Thursday, 7 January 2010

Breakaway - 3 Days in Beijing (Part 2 on Feasting and Shops)

Game to go to Beijing? Now, arm yourself with our list of where to feast and forage


Primed as the most famous Beijing Duck restaurant in China. Da Dong has an award winning chain of swanky upmarket restaurants that are modern and fuse Western service standards and décor with beautifully presented Chinese cuisine. Ranks well on the 09 Miele Guide which is what prompted me to go check it out. I have to say that I was not fabulously impressed by the Beijing Roasted Duck but I liked the drama and presentation of the Duck which is carved at your table and you are served with a tray of 8 individually portioned condiments and sauces. The staff also share 3 different ways to eat the Duck – in a pancake, crepe and on its own dipped in garlic and sugar. Must also try the Lobster Noodles, Dandelion Dessert.

In my eyes, Made in China, the restaurant in the Grand Hyatt Beijing (1 East Chang An Avenue) offers the second best Beijing duck (or kao ya as the natives call it) in the city. Set up very much like Mezza9 here, the restaurant has open kitchen stations and the duck is cooked for all to see, then served and sliced by two chefs at your table. Very fine and very flavourful. Definitely need to go. (And by the way, if you are staying at this hotel, make sure you take at least one dip in their huge heated pool – a magnificent indoor watery playground that looks a little like something from Disneyland with fake foliage all around, an island of sorts, and a ceiling that changes colour to simulate twilight and day. A little kitschy to some, but its fantastic - especially if you have kids in tow. The hotel also connects to Beijing Oriental Plaza, the biggest mall in Asia, including international and China designers. Enough said!)

If you want to buy munchies, the Wanfujing Food Market is filled with all manner of traditional snacks and edible souvenirs including a huge section of Chinese candy (eg.peanut and sesame candy blocks) individually packed by weight or in gift bags. Try the tanghulu – those festive looking skewers of caramelized haw fruit and strawberries.

For local street food, go to Donghuamen Night Market just off Wanfujing where stalls and little (downmarket) cafes offer skewers of deep-fried scorpions, seahorses, sparrows and octopi. There’s also generous bowls of noodles, richly stuffed omelettes and regional specialties. Not cheap though – quite touristy.

Don’t leave without these:

Must get some shopping in. We found the shopping at Xidan Lu nothing short of amazing. Better than the street fashion in Hong Kong even especially since everything we have in HK is basically made in China. Find international (Zara, H&M, Uniglo) as well as local brands (go to the Beijing Hwa Apartment Hotel building at no. 130. Xidan North Avenue in the Xicheng District which has 7 floors of amazing shopping – think the Hereen in Singapore). My shopping bags were full when I left that place.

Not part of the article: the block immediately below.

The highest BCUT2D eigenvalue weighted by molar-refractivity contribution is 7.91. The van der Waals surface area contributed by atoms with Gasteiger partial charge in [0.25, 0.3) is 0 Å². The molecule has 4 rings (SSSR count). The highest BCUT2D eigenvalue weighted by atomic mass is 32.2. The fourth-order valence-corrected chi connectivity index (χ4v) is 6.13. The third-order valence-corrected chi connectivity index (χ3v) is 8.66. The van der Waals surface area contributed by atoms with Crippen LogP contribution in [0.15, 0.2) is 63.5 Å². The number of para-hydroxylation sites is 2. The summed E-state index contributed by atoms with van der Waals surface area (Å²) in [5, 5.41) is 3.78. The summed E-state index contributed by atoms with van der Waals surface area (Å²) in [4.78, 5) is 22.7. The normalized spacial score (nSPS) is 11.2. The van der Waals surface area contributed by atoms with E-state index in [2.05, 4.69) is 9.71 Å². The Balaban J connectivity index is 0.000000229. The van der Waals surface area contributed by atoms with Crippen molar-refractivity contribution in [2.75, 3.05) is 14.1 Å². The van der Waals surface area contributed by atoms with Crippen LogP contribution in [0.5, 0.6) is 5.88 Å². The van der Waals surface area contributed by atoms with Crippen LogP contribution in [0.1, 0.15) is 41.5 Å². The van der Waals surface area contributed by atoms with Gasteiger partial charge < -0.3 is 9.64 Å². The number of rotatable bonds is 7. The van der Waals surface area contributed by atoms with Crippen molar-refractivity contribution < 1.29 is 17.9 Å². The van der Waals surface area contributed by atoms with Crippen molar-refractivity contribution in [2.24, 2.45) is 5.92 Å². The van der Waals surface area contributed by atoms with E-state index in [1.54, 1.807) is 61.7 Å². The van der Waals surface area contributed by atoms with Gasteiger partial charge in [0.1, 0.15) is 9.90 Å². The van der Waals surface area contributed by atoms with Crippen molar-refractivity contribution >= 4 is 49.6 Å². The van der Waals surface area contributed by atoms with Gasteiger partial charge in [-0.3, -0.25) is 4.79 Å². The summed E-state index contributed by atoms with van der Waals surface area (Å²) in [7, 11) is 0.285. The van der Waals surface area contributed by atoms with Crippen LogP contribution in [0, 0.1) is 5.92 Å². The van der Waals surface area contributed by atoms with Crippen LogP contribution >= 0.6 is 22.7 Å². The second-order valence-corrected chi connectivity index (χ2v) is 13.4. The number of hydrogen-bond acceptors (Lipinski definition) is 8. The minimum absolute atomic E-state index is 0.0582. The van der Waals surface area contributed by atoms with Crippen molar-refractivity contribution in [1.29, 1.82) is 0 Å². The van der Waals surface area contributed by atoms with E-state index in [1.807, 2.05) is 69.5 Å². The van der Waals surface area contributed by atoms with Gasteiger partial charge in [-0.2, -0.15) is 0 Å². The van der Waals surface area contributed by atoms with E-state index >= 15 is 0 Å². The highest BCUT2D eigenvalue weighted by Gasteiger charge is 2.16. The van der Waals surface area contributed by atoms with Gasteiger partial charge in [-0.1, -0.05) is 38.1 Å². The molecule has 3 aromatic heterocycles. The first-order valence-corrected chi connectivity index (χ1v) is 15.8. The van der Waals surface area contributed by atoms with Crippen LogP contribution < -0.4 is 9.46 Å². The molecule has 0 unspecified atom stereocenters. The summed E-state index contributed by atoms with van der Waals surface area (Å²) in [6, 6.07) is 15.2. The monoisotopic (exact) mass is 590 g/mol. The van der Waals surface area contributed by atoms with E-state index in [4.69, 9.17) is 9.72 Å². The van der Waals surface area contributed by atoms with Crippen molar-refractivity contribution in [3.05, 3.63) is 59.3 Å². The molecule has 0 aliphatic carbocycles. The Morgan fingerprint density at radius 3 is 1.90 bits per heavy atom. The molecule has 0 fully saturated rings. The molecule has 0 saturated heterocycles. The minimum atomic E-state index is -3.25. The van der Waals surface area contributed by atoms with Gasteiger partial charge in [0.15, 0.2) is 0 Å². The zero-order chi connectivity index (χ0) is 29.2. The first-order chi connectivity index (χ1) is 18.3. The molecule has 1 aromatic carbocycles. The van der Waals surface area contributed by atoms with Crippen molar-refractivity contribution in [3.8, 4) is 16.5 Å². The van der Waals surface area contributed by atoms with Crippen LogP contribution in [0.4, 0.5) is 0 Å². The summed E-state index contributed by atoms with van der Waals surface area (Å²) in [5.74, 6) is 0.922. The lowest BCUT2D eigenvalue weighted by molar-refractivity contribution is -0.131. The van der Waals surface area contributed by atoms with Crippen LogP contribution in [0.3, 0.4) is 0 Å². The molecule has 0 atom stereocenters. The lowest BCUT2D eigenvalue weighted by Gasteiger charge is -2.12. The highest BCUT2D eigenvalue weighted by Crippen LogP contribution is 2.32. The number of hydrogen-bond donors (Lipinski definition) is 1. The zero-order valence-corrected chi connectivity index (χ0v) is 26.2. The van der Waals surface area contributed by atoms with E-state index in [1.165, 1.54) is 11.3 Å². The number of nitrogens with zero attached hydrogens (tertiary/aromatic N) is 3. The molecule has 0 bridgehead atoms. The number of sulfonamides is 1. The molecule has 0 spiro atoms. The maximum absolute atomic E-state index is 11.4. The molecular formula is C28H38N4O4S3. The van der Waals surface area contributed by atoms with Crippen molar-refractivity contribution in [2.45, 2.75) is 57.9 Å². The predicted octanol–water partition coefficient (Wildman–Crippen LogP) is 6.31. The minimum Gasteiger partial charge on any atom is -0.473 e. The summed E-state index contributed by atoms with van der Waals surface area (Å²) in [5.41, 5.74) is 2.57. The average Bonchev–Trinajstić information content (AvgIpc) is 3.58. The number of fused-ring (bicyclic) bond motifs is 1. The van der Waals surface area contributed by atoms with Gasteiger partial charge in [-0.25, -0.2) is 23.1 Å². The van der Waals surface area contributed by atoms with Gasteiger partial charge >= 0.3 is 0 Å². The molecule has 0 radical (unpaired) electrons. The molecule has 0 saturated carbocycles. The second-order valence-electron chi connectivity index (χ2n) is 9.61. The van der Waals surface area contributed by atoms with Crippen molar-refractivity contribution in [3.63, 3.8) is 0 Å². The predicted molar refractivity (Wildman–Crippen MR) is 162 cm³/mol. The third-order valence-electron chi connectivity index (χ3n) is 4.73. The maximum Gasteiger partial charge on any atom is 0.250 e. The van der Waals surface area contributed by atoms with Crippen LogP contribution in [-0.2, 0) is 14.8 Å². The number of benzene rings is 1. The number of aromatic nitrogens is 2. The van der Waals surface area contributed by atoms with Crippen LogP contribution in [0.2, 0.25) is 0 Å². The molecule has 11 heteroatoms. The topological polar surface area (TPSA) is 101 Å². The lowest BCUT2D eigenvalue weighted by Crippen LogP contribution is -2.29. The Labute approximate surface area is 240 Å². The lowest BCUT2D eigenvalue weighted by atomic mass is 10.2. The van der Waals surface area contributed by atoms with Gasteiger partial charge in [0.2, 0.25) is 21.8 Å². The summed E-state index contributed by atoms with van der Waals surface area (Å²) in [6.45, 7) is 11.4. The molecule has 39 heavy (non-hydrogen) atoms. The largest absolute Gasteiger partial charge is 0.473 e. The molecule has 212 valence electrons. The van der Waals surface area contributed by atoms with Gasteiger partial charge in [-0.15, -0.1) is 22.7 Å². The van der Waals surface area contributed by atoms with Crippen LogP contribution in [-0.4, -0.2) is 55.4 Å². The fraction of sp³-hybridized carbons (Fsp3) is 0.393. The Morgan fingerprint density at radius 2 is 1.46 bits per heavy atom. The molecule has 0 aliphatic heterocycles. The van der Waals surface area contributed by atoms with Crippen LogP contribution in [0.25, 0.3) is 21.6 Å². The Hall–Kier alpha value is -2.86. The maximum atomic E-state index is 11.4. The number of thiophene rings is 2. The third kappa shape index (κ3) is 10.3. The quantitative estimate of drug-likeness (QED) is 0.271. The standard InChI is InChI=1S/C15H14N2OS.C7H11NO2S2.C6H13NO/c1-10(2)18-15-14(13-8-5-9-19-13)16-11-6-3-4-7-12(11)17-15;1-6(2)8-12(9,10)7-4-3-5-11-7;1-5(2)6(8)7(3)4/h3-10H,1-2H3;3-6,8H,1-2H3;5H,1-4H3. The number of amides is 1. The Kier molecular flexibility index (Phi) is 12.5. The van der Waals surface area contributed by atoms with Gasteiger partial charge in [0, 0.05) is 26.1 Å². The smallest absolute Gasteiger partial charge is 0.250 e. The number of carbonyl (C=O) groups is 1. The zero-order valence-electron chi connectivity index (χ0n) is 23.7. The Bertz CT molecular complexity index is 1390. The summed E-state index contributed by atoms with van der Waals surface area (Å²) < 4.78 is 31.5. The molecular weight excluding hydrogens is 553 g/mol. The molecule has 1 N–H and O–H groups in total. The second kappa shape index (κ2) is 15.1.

If you want to load up on Chinese books to improve your kids’ language, the six-storey Wanfujing Bookstore (218 Wanfujing Dajie) is easily the most comprehensive Chinese language bookstore here with lots of high quality books by China authors and translated international titles. Make a beeline to the children’s section and look out for gorgeously illustrated children’s books by local contemporary authors which hardly find their way here.

The Foreign Languages Bookstore (235 Wanfujing Dajie) – also a must-visit – is a treasure trove of English books translated from Chinese. It carries lots of high quality books on Chinese culture, stories and history for grown ups and kids. Service staff are friendly and speak English, and always on hand to help with recommendations. I spent a morning there and bought up half the store.

If you want to buy stuff for your kids, the New China Store for Children (168 Wanfujing Dajie) is worth a potter. Six storeys of toys, clothes and stationery. Toys are on the ground floor with both international and local brands, and on the 2nd floor are higher end China made kids clothes sectioned according to brands. They’re surprisingly rather fashion forward, and it changed my stereotype ideas of what China made kids clothes are like now. Plenty of candy colours and lovely designs abound at inexpensive prices – including trench coats, jackets and knitted tops for kids.

- Elaine and Ee Waun


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